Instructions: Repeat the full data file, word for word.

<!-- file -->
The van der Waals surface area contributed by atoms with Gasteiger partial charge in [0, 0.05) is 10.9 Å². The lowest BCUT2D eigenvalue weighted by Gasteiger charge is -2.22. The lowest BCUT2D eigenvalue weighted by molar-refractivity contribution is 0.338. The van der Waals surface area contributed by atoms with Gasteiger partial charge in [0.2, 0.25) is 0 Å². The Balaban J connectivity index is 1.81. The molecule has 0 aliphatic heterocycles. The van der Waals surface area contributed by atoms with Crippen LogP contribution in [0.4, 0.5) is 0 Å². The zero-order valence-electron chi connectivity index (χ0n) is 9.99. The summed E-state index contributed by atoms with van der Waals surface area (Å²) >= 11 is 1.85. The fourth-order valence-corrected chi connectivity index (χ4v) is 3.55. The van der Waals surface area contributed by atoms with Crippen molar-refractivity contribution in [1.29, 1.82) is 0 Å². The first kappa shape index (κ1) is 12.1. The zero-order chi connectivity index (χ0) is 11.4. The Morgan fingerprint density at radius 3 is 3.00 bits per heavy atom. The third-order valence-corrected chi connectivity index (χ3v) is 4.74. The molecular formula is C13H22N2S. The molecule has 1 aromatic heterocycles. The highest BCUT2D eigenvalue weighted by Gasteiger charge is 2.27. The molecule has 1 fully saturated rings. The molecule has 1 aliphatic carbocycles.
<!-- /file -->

The van der Waals surface area contributed by atoms with Gasteiger partial charge in [0, 0.05) is 10.9 Å². The lowest BCUT2D eigenvalue weighted by Gasteiger charge is -2.22. The lowest BCUT2D eigenvalue weighted by molar-refractivity contribution is 0.338. The van der Waals surface area contributed by atoms with Gasteiger partial charge in [0.2, 0.25) is 0 Å². The Balaban J connectivity index is 1.81. The molecule has 0 aliphatic heterocycles. The van der Waals surface area contributed by atoms with Crippen LogP contribution in [0.4, 0.5) is 0 Å². The zero-order valence-electron chi connectivity index (χ0n) is 9.99. The summed E-state index contributed by atoms with van der Waals surface area (Å²) >= 11 is 1.85. The fourth-order valence-corrected chi connectivity index (χ4v) is 3.55. The van der Waals surface area contributed by atoms with Crippen molar-refractivity contribution in [1.29, 1.82) is 0 Å². The first kappa shape index (κ1) is 12.1. The zero-order chi connectivity index (χ0) is 11.4. The Morgan fingerprint density at radius 3 is 3.00 bits per heavy atom. The third-order valence-corrected chi connectivity index (χ3v) is 4.74. The molecular formula is C13H22N2S. The molecule has 1 aromatic heterocycles. The highest BCUT2D eigenvalue weighted by Gasteiger charge is 2.27. The molecule has 1 fully saturated rings. The molecule has 1 aliphatic carbocycles.